Gospel—Mark 6: 1 – 15
This Gospel passage in Mark takes place after to significant events. The first is that word reached Jesus about the death of his cousin John the Baptist. He is the one who leapt in his mother’s womb when Jesus’ mother visited her after the Annunciation, who boldly prepared the way for Jesus and then humbly stepped aside as he pointed out Jesus, the lamb of God. The news of John’s tragic death no doubt struck the tenderness of the humanity of Jesus. The second is the return of the Apostles from their first mission and their desire to tell Jesus all that had happened. So Jesus tells them that it is time to go on a retreat to a deserted place. There they could talk, mourn and pray.
The crowds had no time or respect for Jesus and the Apostles desire to go off alone. Jesus response to this is beautiful. He is tuned into the immediate need, that they needed food. The apostles point out the problems of where to get food for they were in a deserted place, and how to pay for it. The only food is five loaves of bread and two fish. Jesus took the loaves and fishes and gave thanks and distributed it. There was more than enough for the five thousand followers to eat, and they ended up with twelve baskets of leftovers.
This Gospel gives us two important lessons. The first is to accept the invitation of grace. There are times when we make all sorts of plans of what we are going to do, whether it be for a day or some long term plan for our lives, and something happens that forces us to change these plans. We can respond with frustration or even anger. Jesus had neither when the crowds changed his plans for a retreat, he responded by giving them his full attention and serving their most basic need. There is a lesson for us to do the same. Look upon the unexpected changes as invitations to grace and allow the Lord to work through us. This is not easy because it involves our accepting a change or changes we hadn’t planned on, but when we accept these invitations of grace we experience God’s presence in the most beautiful ways.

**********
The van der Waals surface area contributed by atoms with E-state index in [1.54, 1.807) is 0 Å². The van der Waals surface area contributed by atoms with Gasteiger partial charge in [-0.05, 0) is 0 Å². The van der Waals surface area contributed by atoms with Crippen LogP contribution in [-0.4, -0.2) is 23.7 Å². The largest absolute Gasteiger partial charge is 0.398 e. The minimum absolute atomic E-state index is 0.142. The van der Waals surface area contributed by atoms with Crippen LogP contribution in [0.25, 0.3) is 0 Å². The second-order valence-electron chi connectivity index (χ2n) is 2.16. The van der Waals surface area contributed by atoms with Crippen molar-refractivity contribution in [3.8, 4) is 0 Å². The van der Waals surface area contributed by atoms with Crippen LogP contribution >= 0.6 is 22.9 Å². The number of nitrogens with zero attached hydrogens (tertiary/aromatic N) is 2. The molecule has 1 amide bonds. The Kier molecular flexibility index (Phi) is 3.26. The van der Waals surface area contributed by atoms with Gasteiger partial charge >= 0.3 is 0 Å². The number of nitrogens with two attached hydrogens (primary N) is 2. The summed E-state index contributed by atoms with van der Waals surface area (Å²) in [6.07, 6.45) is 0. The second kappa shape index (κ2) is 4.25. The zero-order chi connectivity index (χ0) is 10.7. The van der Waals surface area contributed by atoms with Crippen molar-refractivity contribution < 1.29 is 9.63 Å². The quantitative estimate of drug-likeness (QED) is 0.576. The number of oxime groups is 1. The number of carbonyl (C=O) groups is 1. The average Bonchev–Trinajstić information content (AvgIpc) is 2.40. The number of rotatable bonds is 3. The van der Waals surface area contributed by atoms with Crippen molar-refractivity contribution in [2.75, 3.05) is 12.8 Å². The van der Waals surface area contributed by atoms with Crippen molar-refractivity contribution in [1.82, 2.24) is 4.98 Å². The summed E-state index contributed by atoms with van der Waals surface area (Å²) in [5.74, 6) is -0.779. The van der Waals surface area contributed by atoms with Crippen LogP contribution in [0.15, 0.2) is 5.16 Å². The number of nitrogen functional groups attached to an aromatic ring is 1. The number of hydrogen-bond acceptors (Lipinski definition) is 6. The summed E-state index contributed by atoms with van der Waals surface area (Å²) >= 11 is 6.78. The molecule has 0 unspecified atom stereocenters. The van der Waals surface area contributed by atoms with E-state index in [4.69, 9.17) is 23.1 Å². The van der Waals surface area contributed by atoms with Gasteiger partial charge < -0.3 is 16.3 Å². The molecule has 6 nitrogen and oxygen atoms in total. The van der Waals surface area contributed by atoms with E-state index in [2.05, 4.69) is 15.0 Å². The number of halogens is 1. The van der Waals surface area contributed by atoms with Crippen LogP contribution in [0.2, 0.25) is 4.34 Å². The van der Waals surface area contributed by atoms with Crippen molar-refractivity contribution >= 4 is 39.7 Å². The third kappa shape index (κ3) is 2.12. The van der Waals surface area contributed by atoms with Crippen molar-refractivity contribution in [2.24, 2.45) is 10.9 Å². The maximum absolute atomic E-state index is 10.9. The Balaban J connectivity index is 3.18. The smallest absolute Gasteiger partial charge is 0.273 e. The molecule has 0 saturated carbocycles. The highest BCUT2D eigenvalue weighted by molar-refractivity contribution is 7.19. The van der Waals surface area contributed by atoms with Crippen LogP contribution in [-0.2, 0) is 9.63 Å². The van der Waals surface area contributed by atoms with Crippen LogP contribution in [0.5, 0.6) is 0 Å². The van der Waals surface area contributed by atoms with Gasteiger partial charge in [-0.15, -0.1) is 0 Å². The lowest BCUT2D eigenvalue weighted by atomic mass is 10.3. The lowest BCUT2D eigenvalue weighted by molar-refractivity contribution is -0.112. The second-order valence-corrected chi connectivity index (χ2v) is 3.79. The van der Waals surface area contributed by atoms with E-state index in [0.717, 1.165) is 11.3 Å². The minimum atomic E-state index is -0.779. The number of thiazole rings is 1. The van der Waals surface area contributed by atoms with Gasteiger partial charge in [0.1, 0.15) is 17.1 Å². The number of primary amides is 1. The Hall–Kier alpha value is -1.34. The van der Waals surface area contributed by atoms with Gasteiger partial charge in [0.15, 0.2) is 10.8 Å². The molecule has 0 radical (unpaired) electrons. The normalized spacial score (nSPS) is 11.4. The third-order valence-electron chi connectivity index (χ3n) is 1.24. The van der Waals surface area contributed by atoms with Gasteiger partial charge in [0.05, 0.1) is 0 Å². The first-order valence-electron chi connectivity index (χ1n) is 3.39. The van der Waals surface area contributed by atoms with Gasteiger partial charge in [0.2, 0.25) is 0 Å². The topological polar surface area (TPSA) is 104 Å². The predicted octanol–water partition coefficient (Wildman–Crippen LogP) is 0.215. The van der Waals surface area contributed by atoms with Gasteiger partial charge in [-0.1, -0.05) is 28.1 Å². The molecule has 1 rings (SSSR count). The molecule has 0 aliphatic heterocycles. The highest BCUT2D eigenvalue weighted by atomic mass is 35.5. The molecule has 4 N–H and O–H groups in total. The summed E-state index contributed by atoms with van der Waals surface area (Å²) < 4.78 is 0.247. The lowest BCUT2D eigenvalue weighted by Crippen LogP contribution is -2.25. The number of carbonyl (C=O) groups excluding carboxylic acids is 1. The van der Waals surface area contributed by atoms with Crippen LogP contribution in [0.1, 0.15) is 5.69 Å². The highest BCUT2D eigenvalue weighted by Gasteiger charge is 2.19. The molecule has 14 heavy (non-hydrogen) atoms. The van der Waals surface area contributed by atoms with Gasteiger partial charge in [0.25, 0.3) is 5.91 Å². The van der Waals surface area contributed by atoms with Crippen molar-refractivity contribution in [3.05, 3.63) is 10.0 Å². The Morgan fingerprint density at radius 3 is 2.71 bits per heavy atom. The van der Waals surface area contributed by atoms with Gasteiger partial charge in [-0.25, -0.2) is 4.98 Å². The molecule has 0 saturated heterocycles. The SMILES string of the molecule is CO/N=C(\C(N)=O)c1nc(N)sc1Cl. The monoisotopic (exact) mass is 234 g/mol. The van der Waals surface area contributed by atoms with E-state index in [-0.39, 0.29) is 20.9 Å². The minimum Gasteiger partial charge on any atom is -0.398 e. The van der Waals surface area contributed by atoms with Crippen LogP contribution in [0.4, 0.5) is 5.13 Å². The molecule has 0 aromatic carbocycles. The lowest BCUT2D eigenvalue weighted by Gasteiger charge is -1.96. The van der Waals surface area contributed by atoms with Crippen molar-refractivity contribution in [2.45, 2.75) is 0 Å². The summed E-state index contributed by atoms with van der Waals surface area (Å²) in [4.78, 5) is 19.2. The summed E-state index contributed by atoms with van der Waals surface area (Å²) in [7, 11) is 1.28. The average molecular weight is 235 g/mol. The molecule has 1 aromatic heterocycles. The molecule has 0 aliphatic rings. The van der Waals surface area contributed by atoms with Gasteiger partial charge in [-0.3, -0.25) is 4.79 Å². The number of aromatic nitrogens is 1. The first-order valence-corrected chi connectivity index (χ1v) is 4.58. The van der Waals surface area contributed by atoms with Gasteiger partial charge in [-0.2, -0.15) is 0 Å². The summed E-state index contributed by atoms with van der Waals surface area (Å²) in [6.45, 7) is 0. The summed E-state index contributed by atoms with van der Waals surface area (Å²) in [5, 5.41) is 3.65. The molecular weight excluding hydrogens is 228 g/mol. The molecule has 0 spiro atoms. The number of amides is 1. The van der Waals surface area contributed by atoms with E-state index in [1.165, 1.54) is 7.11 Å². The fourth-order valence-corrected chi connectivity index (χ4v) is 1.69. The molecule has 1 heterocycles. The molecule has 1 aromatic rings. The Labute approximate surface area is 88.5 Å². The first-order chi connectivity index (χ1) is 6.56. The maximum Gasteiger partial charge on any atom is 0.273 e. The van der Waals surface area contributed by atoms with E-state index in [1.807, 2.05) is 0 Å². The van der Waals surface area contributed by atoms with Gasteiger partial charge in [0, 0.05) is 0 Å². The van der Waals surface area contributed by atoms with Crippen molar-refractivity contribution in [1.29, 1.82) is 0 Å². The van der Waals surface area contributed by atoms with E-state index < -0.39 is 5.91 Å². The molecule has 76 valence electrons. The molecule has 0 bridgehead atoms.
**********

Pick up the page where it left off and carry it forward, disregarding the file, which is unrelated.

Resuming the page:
The second is trust. There are times in our lives when we are called upon to do some task or service that we don’t think we are capable of doing. Using the parish as an example maybe you are asked if you would be a lector, or take communion to the shut-ins, or teach Religious Ed. Maybe it is to assume leadership in a parish group or be on some special committee. Your initial inclination could be that you aren’t capable of doing it and you try to graciously decline. However, the pastor or other leaders persist in encouraging you to take this new thing on. Picture yourself as the loaves and fish and place yourself into the hands of Jesus and ask for his blessing, and say “yes”. Just as there was more than enough to eat of the loaves and fish, when we place ourselves, and the little we have, into the hands of Jesus we can find ourselves doing things we never imagined we could do. This involves not only a particular place like our parish, but rather our heart and willingness to trust in every aspect of our lives. When we entrust ourselves to the Lord we might truly experience a miracle of multiplication of our time and talents in our lives.
Father Killian Loch, O.S.B.